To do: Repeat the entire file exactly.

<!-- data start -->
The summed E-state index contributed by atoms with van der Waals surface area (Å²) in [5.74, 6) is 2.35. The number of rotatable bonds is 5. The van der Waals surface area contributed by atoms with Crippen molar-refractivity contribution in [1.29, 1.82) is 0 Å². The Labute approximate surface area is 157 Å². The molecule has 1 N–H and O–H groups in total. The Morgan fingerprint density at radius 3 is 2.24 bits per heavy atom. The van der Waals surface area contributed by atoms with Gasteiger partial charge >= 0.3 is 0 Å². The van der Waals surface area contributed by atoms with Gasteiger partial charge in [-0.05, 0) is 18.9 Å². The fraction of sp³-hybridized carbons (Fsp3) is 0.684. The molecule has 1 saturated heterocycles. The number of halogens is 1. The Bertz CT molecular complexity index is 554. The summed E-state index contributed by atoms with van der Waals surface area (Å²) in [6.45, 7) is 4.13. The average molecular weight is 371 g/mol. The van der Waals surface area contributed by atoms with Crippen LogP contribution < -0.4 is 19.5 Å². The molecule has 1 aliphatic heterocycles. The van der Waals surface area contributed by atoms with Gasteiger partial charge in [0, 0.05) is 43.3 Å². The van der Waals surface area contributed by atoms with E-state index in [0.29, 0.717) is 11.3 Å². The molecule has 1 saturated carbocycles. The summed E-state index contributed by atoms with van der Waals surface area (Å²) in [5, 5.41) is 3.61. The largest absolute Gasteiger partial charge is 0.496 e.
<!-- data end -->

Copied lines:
The summed E-state index contributed by atoms with van der Waals surface area (Å²) in [5.74, 6) is 2.35. The number of rotatable bonds is 5. The van der Waals surface area contributed by atoms with Crippen molar-refractivity contribution in [1.29, 1.82) is 0 Å². The Labute approximate surface area is 157 Å². The molecule has 1 N–H and O–H groups in total. The Morgan fingerprint density at radius 3 is 2.24 bits per heavy atom. The van der Waals surface area contributed by atoms with Gasteiger partial charge >= 0.3 is 0 Å². The van der Waals surface area contributed by atoms with Gasteiger partial charge in [-0.05, 0) is 18.9 Å². The fraction of sp³-hybridized carbons (Fsp3) is 0.684. The molecule has 1 saturated heterocycles. The number of halogens is 1. The Bertz CT molecular complexity index is 554. The summed E-state index contributed by atoms with van der Waals surface area (Å²) in [6.45, 7) is 4.13. The average molecular weight is 371 g/mol. The van der Waals surface area contributed by atoms with Crippen LogP contribution < -0.4 is 19.5 Å². The molecule has 1 aliphatic heterocycles. The van der Waals surface area contributed by atoms with Gasteiger partial charge in [0, 0.05) is 43.3 Å². The van der Waals surface area contributed by atoms with E-state index in [0.29, 0.717) is 11.3 Å². The molecule has 1 saturated carbocycles. The summed E-state index contributed by atoms with van der Waals surface area (Å²) in [5, 5.41) is 3.61. The largest absolute Gasteiger partial charge is 0.496 e.